Our last post reported on  Citibank’s first quarter financial analysis and noted that in spite of “alarmingly low” growth in demand currently, managing partners of mostly AmLaw 100 firms were exhibiting an unusual display of optimism:   they expect overall demand for legal services to increase this year.  A more nuanced snapshot of managing partner expectations was released Wednesday with Citibank’s Law Watch Managing Partner Confidence Index, which asked 65 managing partners for ratings with respect to 10 areas of this year’s first and second quarters using a 200 point index.

Although confidence in the economy at large did increase from 119 to 125, compared to  last year’s 4th quarter report, which saw an even bigger 18-point jump from the prior report, the MPs’  assessment of the prospects for demand for legal services for this year actually dropped 14 points to 135.  Not a low number, but certainly showing lower expectations in this one area compared to last year, primarily in the degree of growth, with those predicting less than 3% prevailing.  Concomitantly, “confidence that profits would increase in the year ahead dropped five points to 95, while the outlook for revenue growth fell by 11 points to 102.”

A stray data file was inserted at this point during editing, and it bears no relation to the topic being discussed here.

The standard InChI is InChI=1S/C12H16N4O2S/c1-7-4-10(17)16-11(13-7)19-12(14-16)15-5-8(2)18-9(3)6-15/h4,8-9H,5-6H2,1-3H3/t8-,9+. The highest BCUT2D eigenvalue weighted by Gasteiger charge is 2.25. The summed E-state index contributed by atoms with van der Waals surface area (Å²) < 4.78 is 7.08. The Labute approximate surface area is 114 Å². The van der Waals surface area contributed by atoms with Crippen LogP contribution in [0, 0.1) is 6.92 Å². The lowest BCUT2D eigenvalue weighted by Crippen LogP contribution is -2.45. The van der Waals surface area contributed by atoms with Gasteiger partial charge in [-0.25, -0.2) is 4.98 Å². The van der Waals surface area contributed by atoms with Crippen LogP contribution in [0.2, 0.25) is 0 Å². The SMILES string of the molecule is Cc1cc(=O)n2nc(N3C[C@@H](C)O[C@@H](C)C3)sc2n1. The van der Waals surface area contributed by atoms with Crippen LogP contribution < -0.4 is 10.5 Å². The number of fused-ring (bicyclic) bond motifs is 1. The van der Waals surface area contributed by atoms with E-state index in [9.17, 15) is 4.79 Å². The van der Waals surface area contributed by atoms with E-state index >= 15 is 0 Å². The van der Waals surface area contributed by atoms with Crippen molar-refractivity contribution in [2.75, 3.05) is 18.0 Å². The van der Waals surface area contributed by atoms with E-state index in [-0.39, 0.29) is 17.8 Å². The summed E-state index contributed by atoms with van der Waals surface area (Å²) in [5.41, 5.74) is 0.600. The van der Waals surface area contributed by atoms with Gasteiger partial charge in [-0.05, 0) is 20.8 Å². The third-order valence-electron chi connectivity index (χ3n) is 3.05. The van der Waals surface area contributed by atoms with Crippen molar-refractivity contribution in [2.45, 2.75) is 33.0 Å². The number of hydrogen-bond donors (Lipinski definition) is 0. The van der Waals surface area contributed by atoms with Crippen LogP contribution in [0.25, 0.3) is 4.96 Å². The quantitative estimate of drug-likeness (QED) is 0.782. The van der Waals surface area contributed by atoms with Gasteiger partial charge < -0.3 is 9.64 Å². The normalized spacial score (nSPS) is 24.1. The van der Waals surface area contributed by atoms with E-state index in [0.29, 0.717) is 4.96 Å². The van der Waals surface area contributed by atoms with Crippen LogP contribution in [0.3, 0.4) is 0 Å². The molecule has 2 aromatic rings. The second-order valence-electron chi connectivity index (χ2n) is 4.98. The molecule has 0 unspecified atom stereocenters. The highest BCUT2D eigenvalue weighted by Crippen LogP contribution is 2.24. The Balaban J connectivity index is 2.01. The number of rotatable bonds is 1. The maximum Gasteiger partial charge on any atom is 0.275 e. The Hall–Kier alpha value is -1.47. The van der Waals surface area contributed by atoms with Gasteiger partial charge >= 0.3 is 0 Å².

Nonetheless, overall confidence levels were only slightly below last year’s–113 compared to 115.  The economy will improve but it won’t necessarily translate into higher demand for legal services or into profitability.

A look at last year’s 4th quarter report gives us a little perspective on how good these leaders are in the forecasting department.    Overall confidence registered in the 4th quarter averaged 115, a 13-point increase from the previous quarter, with confidence as to future demand for legal services increasing 12 points to a fairly high 149.  A confidence level that proved to be not well-founded, as it turns out.

Maybe there is a little too much buoyant froth at the managing partner level generally, or maybe we are just slow in digesting what’s happening at the moment.  Optimism is not usually a hallmark of lawyerly thinking, but then awareness isn’t either.

Results for 2012 were largely unremarkable.  As the top NLJ 20 have reported, 5 firms had 5% or more higher revenue than they did in 2011, 9 had slightly higher revenue, and five reported drops or no change in revenue.   So at the end of last year we were primed for higher growth in 2013.

So far, that’s not at all what we’re seeing, and the positive expectations for the rest of the year are tempering accordingly.  Regardless of what actually happens in the legal marketplace this year, it will be interesting to see whether we have a realistic handle on our future.